When it’s time to make lemonade

//When it’s time to make lemonade

When it’s time to make lemonade

When Olga Flanders life took an unexpected turn when her husband developed early onset dementia, she was tempted to feel sorry for herself.  This was not the life she had planned for them in their second chapter.  Also, she needed to generate additional money, and to combat her own loneliness.

Here is Olga’s own account of how she gathered her courage and created a fulfilled life … making lemonade when life gives you lemons!

 Jeff, my husband, was diagnosed with Alzheimer’s in his early 50s. I was still working in a corporate job and needed to balance that with taking care of him.  I knew I would need to generate more money, especially when the time came for him to be admitted to a care facility.

I considered what I loved doing out of which to create a parallel career.  I love animals, and am not afraid to try something new.  I started to work for a small house- and pet-sitting company, but was soon put off by the fact that the company manager did not check on the quality of care being given.  I resigned after an assignment that required me to care for 12 dogs at once. After my one-year restraint of trade expired, I started my own house- and pet-sitting service.

Getting going

There was no need for me to advertise.  I was still working in my corporate job, so that’s where I got the word out.   I currently have 18 clients on my books, and my business is small and contained.  My corporate managers don’t mind my ‘side hustle’, if I am getting my day-job work done.

In peak seasons, the demand grew so much that I decided to employ my sister, Suzy. We work so well in tandem: Suzy prefers smaller dogs, and is more a people person.  On the rare occasion where there is, for example, an older person living on the premises while we are house-sitting, Suzy happily chats with them and is more nurturing; I, on the other hand, am happiest among animals. I am happy with my own company. Suzy is not comfortable with the bigger dogs, while I have no problem managing them.

The software company I work for is based in Melville, but I can work remotely, so seldom leave the pets in my care alone for longer than a few hours per day.

I still enjoy my day job.  I am appreciated and do whatever is required. My primary role is to monitor tasks and ensure they are delivered on time, while managing any customer feedback; however, I take on admin tasks, tidy the kitchen, check the food for the former feral feline, Sabre (now our company mascot). The owner of the company has an additional business in medical supplies, and I assist with administration there also, and will grow with that company. So, you can see that I am adaptable and willing to set myself to work.  This flexibility is partly why I have been able to create my own successful business.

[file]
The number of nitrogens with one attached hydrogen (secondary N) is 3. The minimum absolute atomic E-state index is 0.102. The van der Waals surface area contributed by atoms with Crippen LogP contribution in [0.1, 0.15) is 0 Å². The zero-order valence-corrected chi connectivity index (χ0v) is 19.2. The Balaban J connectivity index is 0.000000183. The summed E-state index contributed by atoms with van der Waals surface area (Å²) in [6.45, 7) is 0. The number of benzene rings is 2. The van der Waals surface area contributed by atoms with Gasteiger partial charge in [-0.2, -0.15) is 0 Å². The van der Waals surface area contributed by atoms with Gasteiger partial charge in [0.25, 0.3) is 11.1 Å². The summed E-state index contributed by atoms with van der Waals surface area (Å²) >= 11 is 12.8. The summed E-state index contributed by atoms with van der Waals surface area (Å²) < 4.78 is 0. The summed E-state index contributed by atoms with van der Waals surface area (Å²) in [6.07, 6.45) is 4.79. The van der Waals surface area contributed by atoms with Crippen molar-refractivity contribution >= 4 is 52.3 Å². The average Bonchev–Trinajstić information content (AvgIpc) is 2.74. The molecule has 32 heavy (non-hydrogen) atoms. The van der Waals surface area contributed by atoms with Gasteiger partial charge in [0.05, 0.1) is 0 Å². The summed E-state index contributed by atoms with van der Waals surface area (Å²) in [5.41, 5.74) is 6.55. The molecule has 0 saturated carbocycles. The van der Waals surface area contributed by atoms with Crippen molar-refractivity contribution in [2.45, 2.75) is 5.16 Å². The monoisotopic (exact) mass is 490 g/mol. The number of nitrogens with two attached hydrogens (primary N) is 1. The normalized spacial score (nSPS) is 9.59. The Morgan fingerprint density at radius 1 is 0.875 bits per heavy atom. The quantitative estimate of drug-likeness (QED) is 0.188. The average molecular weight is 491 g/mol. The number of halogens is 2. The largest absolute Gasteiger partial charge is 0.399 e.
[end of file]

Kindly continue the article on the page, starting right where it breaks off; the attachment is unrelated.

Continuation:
I wouldn’t do anything that violates my principles and values; I don’t accept assignments, for instance, where the pets are left alone, and I only need to pop in to feed them daily.

Setting up for success

Two elderly females in rose garden

Olga and her sister, Suzy, complement each other’s strengths in a successful business

I bring my administrative strength to my business. When a client is referred to me, I obtain their full contact details – email address and phone number.  I then send an information document that includes tariffs and exclusions.  Clients also are required to fill in a form listing emergency contacts, their vet details (including if there is a client account there), and other information. I have to ensure that I can fulfil their requirements before I undertake the assignment (for example, I am reluctant to care for expensive and exotic creatures.  I once had to feed owls frozen rats and chicks! I have taken care of turtles, tortoises and geese in the past. I declined one assignment where I did not feel secure on the property.

If the assignment is further than 25kms from my home, I charge a surcharge; if it is more than 40kms from my home, I do not accept it. Our services span from East to West Rand, and most of our assignments are in the Northern suburbs, with Bryanston being my favourite – there are gated areas to safely run the dogs.

Our minimum rate R170 per night for two pets, and we charge an extra R20 per pet per night.  If there are special needs for the pet, such as administering medication, the client and I agree on an added fee. I like clients to be clear – the best clients are the ones who know what they want.  The most difficult assignment is a single dog, who is big and spoiled.  I prefer to bring my own food, and don’t mind shopping for the dog food.

House- and pet-sitting is easy work.  I have done so many assignments this year that I have hardly been home (I spent seven weeks of the year at home); others might find themselves getting tired of living out of a suitcase and in other people’s bedrooms.  Opportunities come with your assignments – one client, for example, wants me to help wrap up his admin affairs before he emigrates.

By |2019-02-14T21:44:47+00:00Jan 22, 2019|Work|0 Comments

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Clients in Action
In keeping with our Chartered philosophy of living holistic and fulfilling retirements, we love to share stories of how our clients are doing just that – in a variety of contexts, for a number of reasons, and with positive outcomes (sometimes, very interesting ones!). We invite you to read, comment, share … and be inspired and inspiring!

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